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In special relativity one assume that spacetime can be locally described by 4 coordinates, so it makes sense to model it as a 4-dimensional manifold.

I had the impression that it is assumed that there is an atlas of special charts called inertial reference frames. Their transition maps are restrictions of affine maps on $\mathbb{R}^4 \rightarrow \mathbb{R}^4$. The subgroup of invertable affine maps which are allowed as transition maps is called the kinematical group.

Einstein shows in his paper, I guess, that one can choose the kinematical group to be the Poincare group and for example [Bacry Levy-Leblond] showed that there would only be a few possible choices for these kinematical groups.

In the books, I am aware of, comes now a huge step and one immediately assume one is in Minkowski space.

So my questions are the following: Given a manifold $M^4$ with an atlas such that the transition maps are all restrictions of the affine maps of the Poincare group.

  1. How can one construct a Lorentz metric (a (3,1)-semi-Riemannian metric) on $M$.

  2. Does anyone know a reference for the fact that a manifold $M^4$ with affine transition maps is covered by an affine space (i.e. A simple connected one is topologically $\mathbb{R}^4$)?

One might be tempted to consider the above as something belonging to general relativity, as one uses charts etc. But note affine transition maps are a huge restriction and at the end (maybe after taking a covering map) one talking about Minkowski space anyways.

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I don't get the last paragraph, i.e. I don't quite see why you would be concerned with patching together subsets of $\mathbb{R}^4$ - in SR, why wouldn't an inertial frame apply to the whole of $\mathbb{R}^4$? In which case the Minkowski metric arises naturally, because that's the structure that the Poincare group is defined to preserve. Maybe I'm missing something but I don't see where this is coming from. –  twistor59 Jul 19 '13 at 14:50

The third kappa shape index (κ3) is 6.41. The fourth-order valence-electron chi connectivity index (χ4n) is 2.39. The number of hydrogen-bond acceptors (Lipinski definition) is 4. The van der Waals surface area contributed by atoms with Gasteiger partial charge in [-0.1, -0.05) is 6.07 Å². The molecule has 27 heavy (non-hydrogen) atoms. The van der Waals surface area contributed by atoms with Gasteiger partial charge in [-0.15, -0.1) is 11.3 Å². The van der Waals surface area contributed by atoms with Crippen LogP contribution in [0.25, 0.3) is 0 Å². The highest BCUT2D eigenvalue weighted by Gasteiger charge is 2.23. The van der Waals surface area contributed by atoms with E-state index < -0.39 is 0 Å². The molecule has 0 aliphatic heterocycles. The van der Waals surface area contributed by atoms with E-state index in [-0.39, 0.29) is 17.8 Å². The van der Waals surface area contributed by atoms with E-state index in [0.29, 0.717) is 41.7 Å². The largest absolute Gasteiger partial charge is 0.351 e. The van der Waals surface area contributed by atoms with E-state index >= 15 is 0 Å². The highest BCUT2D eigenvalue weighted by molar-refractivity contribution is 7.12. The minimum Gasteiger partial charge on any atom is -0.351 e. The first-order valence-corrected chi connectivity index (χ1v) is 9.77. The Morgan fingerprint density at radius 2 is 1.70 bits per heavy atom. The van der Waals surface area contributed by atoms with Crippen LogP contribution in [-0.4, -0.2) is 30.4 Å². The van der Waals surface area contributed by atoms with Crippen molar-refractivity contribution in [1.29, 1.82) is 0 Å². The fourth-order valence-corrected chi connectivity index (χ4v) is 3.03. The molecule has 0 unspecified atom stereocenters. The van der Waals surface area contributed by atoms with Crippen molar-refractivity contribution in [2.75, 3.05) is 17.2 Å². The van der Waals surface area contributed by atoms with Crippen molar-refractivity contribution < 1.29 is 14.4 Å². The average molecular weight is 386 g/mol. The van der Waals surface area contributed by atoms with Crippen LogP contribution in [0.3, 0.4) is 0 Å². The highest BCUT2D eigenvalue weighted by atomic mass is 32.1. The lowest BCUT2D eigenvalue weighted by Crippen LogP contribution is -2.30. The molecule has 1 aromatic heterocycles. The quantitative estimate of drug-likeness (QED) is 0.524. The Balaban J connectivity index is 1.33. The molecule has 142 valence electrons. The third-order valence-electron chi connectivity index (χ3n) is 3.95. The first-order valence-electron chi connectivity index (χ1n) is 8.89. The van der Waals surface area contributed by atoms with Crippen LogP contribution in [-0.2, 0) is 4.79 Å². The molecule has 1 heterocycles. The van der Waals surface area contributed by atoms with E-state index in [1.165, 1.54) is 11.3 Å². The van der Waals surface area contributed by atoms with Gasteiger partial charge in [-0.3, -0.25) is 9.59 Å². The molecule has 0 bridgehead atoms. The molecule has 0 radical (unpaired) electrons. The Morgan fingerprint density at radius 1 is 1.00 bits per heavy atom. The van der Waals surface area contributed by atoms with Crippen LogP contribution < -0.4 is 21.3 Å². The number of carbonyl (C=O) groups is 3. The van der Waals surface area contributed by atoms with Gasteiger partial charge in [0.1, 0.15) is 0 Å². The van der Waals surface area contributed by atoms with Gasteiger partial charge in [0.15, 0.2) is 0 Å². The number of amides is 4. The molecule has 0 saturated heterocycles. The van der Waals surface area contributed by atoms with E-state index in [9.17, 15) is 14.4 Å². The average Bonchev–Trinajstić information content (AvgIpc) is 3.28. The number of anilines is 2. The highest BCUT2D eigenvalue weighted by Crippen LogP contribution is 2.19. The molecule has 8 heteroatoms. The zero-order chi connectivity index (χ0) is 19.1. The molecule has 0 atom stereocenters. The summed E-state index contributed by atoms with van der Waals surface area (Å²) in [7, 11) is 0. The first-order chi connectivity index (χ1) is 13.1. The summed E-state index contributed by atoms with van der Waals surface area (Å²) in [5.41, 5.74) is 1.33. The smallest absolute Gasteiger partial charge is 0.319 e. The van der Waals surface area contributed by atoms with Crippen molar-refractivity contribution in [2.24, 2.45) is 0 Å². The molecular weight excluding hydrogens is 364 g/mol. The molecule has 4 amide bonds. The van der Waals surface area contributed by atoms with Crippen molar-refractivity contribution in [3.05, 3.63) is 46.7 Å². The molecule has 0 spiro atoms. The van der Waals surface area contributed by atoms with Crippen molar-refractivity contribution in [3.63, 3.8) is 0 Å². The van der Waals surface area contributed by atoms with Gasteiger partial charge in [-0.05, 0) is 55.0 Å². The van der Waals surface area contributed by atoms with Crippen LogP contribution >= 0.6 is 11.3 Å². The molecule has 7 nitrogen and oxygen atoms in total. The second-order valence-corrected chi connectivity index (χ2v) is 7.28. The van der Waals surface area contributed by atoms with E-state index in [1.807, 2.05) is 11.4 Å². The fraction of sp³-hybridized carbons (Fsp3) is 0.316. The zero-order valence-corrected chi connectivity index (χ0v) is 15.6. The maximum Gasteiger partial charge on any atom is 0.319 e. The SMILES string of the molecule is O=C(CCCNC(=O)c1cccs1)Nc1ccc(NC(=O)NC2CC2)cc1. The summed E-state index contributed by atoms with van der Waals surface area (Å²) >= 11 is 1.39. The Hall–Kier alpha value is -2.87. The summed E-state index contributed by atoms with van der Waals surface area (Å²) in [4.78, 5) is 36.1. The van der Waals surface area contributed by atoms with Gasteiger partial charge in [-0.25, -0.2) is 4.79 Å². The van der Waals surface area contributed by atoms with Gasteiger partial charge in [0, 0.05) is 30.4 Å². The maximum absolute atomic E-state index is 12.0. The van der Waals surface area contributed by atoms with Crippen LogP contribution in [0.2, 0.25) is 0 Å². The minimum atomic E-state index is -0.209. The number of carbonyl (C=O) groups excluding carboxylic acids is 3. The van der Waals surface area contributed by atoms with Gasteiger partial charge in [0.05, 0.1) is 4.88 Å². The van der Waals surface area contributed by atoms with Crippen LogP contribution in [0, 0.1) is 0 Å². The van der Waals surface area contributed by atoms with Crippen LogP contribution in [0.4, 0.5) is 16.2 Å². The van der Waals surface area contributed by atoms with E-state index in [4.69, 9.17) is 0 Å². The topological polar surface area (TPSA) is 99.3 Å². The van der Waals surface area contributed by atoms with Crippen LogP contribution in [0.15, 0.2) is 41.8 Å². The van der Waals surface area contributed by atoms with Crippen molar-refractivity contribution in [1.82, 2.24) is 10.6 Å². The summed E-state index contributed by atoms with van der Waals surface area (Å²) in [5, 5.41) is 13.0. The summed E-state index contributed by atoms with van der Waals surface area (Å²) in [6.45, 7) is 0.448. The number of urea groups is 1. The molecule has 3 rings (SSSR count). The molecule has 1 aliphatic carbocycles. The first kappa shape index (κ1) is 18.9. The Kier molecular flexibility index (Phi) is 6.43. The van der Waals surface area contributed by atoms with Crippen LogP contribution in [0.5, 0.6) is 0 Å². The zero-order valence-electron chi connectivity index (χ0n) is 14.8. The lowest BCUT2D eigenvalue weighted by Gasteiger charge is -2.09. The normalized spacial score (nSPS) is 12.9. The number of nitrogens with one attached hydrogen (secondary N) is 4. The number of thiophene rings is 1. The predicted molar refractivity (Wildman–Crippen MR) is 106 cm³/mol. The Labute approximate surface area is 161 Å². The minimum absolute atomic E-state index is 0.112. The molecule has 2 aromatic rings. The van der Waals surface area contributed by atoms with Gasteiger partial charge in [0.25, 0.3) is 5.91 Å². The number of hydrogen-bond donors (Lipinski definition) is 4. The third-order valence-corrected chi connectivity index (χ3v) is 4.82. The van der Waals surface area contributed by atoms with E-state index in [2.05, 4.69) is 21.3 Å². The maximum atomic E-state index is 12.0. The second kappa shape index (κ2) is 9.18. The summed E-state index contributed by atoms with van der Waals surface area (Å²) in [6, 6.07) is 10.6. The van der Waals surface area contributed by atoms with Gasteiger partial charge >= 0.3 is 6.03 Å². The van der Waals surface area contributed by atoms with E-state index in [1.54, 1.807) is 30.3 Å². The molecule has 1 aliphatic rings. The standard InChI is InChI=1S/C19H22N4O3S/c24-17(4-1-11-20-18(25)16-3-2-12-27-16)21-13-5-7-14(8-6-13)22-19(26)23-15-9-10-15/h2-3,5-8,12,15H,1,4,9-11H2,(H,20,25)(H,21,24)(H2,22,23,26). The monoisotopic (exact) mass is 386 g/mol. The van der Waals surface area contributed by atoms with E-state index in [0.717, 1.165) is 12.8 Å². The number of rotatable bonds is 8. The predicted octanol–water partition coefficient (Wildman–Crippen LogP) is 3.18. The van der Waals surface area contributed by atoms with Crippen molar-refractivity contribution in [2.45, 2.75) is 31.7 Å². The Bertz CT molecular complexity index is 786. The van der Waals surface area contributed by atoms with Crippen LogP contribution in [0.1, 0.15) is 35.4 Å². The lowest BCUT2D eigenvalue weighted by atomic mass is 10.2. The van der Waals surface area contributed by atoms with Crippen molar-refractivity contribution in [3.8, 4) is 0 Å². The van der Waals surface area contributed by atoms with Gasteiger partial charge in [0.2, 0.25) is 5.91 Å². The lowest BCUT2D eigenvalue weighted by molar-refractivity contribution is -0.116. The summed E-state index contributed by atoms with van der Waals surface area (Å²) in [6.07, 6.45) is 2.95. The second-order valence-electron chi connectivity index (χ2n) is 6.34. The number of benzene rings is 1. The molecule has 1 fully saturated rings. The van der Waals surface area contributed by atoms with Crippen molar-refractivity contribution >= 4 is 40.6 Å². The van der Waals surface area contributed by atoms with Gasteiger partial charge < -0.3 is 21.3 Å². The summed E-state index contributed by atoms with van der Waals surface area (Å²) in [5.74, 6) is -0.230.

If $(\mathbb{R}^4,g)$ is the Minkowski space then consider $\mathbb{Z}^4$ acting on it. It preserves the semimetric and the quotient is a perfectly fine flat spacetime (but compact). Nevertheless you would not be able to describe it with just one chart. –  mna Jul 19 '13 at 18:52
OK I see what you mean. I assume the reasons for preferring "straight" $\mathbb{R}^4$ rather than a compact quotient space like that might be because of a simpler causal structure, i.e avoidance of closed timelike curves? –  twistor59 Jul 19 '13 at 19:31
Time orientability is also sometimes imposed as a condition for candidate spacetimes. –  twistor59 Jul 19 '13 at 19:36

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Let $\phi: U \rightarrow V\subset \mathbb{R}^4$ be an inertial reference frame and Q the standard Lorentz metric on $\mathbb{R}^4$. The pullback $\phi^* Q$ is independent of the choice of inertial reference frame as the transition maps are from the Poincare group. This way we can define a Lorentz metric on all of $M$.

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